An autoimmune disease is any of a group of disorders caused by the body's production of antibodies which attack the body's own tissues. Examples of such an autoimmune diseases include rheumatoid arthritis, insulin-dependent diabetes mellitus, and systemic lupus erythematosus (SLE), an inflammation of the connective tissue occurring most often in young women. The occasional presence of so-called auto-antibodies in an individual does not necessarily indicate autoimmune disease. Treatment depends on the specific disease process, but often includes drugs such as cortisone which damp down the immune response.
The disease-producing processes in autoimmunity are called hypersensitivity reactions, of which there are several types. These reactions are similar to the reactions that occur in allergy except that in autoimmune disorders the hypersensitivity response is to the body itself rather than to an outside substance.
The immune system is normally able to distinguish "self" from "nonself". Some lymphocytes (a type of white blood cell) are capable of reacting against self, but these lymphocytes are generally suppressed. Autoimmune disorders occur when there is some interruption of the normal control process, allowing lymphocytes to escape from suppression, or when there is an alteration in some body tissue so that it is no longer recognized as "self" and is consequently attacked.
The exact mechanisms causing these changes are not fully understood, but bacteria, viruses, and drugs may play a role in triggering an autoimmune process in someone who already has a genetic predisposition. It is theorized that the usual inflammatory response of tissues to these agents somehow provokes an abnormal sensitization response to the tissues involved.
Autoimmune processes can have various results – for example, slow destruction of a particular type of cell or tissue, stimulation of an organ into excessive growth, or interference in its function. Organs and tissues frequently affected by autoimmune processes include the endocrine glands (such as the thyroid, pancreas, and adrenal glands), components of the blood (such as the red blood cells), and the connective tissues, skin, muscle, and joints.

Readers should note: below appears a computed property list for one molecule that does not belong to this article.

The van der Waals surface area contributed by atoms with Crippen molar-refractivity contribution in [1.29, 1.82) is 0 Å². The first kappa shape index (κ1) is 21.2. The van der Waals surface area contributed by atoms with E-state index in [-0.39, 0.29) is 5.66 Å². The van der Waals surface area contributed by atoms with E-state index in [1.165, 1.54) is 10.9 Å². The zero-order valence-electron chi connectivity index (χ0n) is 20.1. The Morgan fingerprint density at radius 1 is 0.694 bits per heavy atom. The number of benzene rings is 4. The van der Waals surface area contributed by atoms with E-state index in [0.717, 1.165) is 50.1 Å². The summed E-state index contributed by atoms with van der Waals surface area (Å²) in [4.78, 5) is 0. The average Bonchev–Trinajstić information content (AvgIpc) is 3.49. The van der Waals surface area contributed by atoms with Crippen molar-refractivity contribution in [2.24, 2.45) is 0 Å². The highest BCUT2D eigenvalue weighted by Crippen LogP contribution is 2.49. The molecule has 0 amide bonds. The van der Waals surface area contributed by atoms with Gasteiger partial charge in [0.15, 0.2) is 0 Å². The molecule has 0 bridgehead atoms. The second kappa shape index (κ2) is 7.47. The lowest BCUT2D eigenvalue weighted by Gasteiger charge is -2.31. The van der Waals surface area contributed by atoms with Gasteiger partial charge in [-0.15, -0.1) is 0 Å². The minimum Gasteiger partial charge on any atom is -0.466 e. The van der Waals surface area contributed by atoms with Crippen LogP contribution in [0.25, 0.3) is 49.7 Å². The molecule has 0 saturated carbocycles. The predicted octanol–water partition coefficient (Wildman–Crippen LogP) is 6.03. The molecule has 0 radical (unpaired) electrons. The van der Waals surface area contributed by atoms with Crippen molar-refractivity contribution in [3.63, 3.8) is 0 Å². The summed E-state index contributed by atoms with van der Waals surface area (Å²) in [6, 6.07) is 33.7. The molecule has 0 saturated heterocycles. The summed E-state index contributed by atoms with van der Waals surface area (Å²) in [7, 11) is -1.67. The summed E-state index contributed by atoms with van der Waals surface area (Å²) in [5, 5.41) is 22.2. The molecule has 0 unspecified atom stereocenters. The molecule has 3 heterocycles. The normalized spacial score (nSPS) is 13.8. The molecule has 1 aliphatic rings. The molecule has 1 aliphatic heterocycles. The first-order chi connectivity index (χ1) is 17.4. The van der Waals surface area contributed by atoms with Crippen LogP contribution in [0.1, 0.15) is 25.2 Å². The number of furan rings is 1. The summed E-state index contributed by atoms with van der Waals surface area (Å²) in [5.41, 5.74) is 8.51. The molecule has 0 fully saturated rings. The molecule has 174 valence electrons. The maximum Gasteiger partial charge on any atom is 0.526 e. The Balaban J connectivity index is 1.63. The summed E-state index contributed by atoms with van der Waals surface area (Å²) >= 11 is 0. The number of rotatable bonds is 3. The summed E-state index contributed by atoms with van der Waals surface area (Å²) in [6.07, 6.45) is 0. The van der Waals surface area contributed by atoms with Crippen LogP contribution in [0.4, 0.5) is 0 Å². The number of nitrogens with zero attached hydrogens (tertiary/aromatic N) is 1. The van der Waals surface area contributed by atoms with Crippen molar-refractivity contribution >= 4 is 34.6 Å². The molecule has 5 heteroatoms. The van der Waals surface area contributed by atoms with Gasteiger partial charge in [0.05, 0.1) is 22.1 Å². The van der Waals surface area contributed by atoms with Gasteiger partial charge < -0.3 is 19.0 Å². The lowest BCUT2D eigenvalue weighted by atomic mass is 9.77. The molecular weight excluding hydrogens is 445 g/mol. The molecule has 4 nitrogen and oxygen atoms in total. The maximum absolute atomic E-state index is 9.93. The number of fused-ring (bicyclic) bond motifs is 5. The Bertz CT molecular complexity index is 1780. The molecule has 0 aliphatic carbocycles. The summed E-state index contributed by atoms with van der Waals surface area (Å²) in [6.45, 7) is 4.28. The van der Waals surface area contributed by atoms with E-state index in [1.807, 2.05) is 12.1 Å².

Specific autoimmune diseases are often classified into organ-specific and non-organ-specific types. In organ-specific disorders, the autoimmune process is directed mainly against one organ. Examples include Hashimoto's thyroiditis (thyroid gland), pernicious anemia (stomach), Addison's disease (adrenal glands), and insulin-dependent diabetes mellitus.
In non-organ-specific disorders, autoimmune activity is widely spread throughout the body. Examples are systemic lupus erythematosus, rheumatoid arthritis, and dermatomyositis. Some autoimmune diseases fall between the two types. Sometimes patients may experience several organ-specific or non-organ-specific disorders at the same time. However, there is little overlap between the two ends of the spectrum.
The first principle in treating any autoimmune disorder is to correct any major deficiencies. This may involve replacing, hormones, such as thyroxine or insulin, that are not being produced by a gland. Alternatively, it may involve replacing components of the blood by transfusion.
The second principle is to lessen the activity of the immune system but not to the extend of compromising the body's ability to defend against disease in general. The drugs most commonly used are corticosteroids. More severe cases can be treated with other more powerful immunosuppressant drugs such as cyclophosphamide, methotrexate, and azoathioprine, but all of these drugs can damage rapidly dividing tissues, such as the bone marrow, and so are used with caution. Drugs that act more specifically on the immune system (for example, by blocking a particular hypersensitivity reaction) are being developed.